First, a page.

Russian Ballet History

Diaghilev's Ballets Russes 1909-1929

Danilova, Franklin, Slavenska and More.....

Alexandra Danilova (1904-1997)

Alexandra Danilova was born in Peterhof in 1903.  She trained with the Imperial School in St. Petersburg and upon her graduation she entered the corps de ballet of the Soviet State Ballet at the Maryinsky Theatre.  Danilova left Russia with the Soviet State Dancers, a company formed by Vladimir Dimitriev. The company performed in Berlin, Germany during their vacation from the Maryinsky, and after their tour, they defected never returning to Russia.  Direct from Berlin they went to London when where Danilova joined Diaghilev’s Ballets Russes in 1924.

When Diaghilev died suddenly in 1929, the Ballets Russes was disbanded. Dancers were scattered and left to find other companies, but Danilova, 28 at the time, was considered too old by most companies.  She danced with an operetta, Waltzes From Vienna, but only for a year.  She was broke and unemployed when Leonide Massine offered her a position with Col. de Basil's Ballet Russe.  Soon enough certain theaters wouldn't book the Col. De Basil’s Ballet Russe without Danilova.  Then she danced with Ballet Russe de Monte Carlo from 1938 until 1945. Danilova guest danced with Sadler's Wells Ballet in 1949 and London Festival Ballet 1951. Later she toured with her own group , “Great Moments of Ballet”, from 1954 to 1956.  

 

Danilova was never good at handling her finances and found herself broke and unemployed again when ran into Balanchine on the streets of New York City in 1964. She told him of her plight and he instantly hired her to teach at the School of American Ballet. She remained with SAB until her retirement in 1989. Danilova was a recipient of the Kennedy Center Honors in 1989.

When Danilova was asked to audition for Diaghilev she told him, "If I am good enough for the Maryinsky, then I am good enough for you."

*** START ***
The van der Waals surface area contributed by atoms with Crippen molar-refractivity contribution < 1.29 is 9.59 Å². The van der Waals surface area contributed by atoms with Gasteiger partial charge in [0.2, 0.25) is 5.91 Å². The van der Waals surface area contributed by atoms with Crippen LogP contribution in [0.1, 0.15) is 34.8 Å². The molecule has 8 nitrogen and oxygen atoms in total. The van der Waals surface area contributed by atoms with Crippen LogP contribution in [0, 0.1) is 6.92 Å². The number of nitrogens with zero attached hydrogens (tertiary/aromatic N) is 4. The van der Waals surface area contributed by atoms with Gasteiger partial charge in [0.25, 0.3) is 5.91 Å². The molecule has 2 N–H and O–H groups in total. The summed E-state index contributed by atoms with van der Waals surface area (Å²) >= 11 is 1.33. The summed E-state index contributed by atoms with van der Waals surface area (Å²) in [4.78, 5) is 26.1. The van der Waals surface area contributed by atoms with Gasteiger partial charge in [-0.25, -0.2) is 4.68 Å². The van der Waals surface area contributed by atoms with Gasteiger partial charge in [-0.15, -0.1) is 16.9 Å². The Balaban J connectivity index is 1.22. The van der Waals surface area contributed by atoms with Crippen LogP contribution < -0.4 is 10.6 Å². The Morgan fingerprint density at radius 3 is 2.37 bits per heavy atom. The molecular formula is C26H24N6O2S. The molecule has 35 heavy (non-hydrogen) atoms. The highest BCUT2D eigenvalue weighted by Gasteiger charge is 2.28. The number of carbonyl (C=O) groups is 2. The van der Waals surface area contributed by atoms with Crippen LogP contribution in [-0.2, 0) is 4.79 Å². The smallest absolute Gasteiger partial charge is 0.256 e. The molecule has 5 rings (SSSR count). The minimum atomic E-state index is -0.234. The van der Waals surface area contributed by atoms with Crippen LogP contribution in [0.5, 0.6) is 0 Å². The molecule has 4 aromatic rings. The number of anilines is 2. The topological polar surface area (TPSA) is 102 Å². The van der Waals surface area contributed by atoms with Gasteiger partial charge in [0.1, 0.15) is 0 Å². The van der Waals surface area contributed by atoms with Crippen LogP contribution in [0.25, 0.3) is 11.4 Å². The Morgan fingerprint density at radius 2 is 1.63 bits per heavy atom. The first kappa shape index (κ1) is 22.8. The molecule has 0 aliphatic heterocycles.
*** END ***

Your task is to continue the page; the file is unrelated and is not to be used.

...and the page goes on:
Frederic Franklin (1914- Present)

Frederic Franklin was born in Liverpool, England, in 1914.  In 1929 when Diaghilev's Ballets Russes came to Liverpool, Freddie fell in love with Danilova and hung her picture over his bed.  He went to London to study with Lydia Kyasht, a former dancer from the Maryinsky who had toured with Diaghilev's Ballets Russes in the United States.  Freddie made his debut at Casino de Paris, in a show starring Josephine Baker, in 1931.  In 1935 his big break came when he joined the Markova-Dolin Ballet Company in London.  Freddie later joined the Ballet Russe de Monte Carlo as premier danseur at the request of Leonide Massine in 1938.  While with the Ballet Russe de Monte Carlo, Franklin danced 45 principal roles. In 1952, Freddie Franklin and ballerina Mia Slavenska formed the Slavenska-Franklin Ballet Company.  At the age of 90, he was named Commander of the Order of the British Empire.

Mia Slavenska (1916 – 2002)

 

Mia was a famous Croatian-born prima ballerina.  A dancer since the age of four, she became the prima ballerina with the Zagreb Opera.  Mia Slavenska was born in what was Austria-Hungary, later to become the Kingdom of Yugoslavia. Born as Mia Čorak, she changed the name soon after permanently leaving the country in 1937.

She studied in Zagreb under Josephine Weiss and made her debut in the Croatian National Theatre.  Mia became Prima Ballerina in Zagreb by the age of 17. At the 1936 Berlin Dance Olympics, she won both the Choreography and Dance Award. She left Zagreb to study in Paris with Olga Preobrazenska.

For many years Mia danced with Ballet Russe de Monte Carlo.  She moved to U.S. in the outset of the World War II, gaining her American citizenship in 1947.   In 1950 she co-founded the Slavenska-Franklin Ballet Company, with Freddie Franklin.  In 1954, she became the prima ballerina of the Metropolitan Opera Ballet.  She opened a ballet studio in New York in 1960.  Later moving to California, she taught at the University of California at Los Angeles (UCLA) from 1969 to 1983 and concurrently at California Institute for the Arts (CalArts) from 1970 to 1983.  Slavenska died in a California retirement home on October 5, 2002.

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